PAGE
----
Men's flu: do men suffer more when they have a cold?




 Men's flu: do men suffer more when they have a cold?


The alleged men's flu is often the subject of jokes and ridicule. The term is mostly used to make fun of men when they have a cold or runny nose and in some cases appear more plaintive than women. But is the men's flu really just a myth? In this article we look at the scientific background of men's cold: do men actually suffer more when they have a cold and what could be the reason?


What is men's flu?

The male flu is also called the male cold and is the derisive name for a cold in men, which is said to be worse than in women. It is difficult to find an exact definition for the disorder that has been tricked into. In the Oxford English Dictionary, it is described as a "cold or similar mild illness" "occurring in a man whose presentation of the severity of symptoms is deemed to be exaggerated."


This means a harmless cold, the symptoms of which are presented like those of a serious illness. Women in particular like to amuse themselves about the clinical picture of the supposedly grouchy men.


However, some scientific studies have explored the real truth behind the phenomenon of male flu and have come up with some interesting results.

Do men suffer more from the flu?

A 2012 South Korean study of swine flu, a form of flu that appeared for the first time in 2009, examined the influence of gender on the course of the disease.1 The proportion of patients who had to be hospitalized for swine flu was not limited to older people increased, but especially in older male patients. In addition, almost 70 percent of people who had pneumonia due to the flu were male.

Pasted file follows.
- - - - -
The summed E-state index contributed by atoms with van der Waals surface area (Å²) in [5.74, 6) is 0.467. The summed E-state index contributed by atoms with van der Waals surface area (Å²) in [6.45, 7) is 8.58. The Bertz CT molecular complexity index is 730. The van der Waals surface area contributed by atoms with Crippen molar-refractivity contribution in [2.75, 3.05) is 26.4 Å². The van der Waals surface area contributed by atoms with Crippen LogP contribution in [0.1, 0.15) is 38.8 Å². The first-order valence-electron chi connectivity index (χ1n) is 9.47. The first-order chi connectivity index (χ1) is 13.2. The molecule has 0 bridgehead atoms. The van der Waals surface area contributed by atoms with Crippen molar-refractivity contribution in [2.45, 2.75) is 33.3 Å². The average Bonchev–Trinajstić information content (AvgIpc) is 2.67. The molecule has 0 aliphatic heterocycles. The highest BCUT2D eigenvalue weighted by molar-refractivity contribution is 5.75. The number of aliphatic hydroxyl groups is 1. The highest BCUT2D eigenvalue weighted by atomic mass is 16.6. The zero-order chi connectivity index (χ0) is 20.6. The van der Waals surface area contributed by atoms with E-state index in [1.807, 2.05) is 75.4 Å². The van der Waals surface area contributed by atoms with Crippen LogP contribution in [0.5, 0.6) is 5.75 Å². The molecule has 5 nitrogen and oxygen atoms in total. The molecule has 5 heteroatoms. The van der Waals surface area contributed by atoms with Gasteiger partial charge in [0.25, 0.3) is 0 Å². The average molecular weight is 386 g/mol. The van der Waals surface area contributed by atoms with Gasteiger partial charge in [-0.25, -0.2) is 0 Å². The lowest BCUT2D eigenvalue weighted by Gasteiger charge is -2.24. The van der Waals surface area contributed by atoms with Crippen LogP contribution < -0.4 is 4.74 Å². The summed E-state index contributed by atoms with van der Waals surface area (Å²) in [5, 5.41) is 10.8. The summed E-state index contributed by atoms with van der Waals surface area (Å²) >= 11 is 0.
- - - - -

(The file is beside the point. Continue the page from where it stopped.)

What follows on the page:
Men had to go to hospital more often than women, at least in old age, and suffered more often from pneumonia, which is a dangerous complication of infection with the virus.


Other studies on the annual flu (influenza, not to be confused with a flu-like infection, i.e. a cold) also provide similar results, according to which men are more seriously affected. A 2014 study from the US even showed that men were more likely to die of the flu


Does the flu shot work differently for men and women?

Vaccination against influenza can be carried out every year, preferably in autumn. The flu vaccine contains dead viruses, i.e. viruses that can no longer multiply, or parts of viruses. The immune system of the vaccinated person should react to the vaccination by producing antibodies, i.e. defensive substances, against the injected substance. In the event of subsequent contact with the living influenza virus, the immune system is already armed and knows directly how to react.


A 2013 study showed that women responded better to vaccination.3 However, higher levels of testosterone, the sex hormone in men, were linked to a weakened immune response to the vaccine. However, this immune response, in which the antibodies against influenza viruses are formed, is essential for the vaccinated person to be protected from the flu.


According to scientific evidence, testosterone appears to have an immunosuppressive effect. This means that a higher blood level of the hormone weakens the immune system, making it less responsive to pathogens.


On the other hand, estrogen, the woman's sex hormone, stimulates the immune system. This effect is particularly noticeable in women in the period before menopause (menopause). After menopause, women no longer get their periods, the production of estrogen decreases and with it the stimulation of the immune system.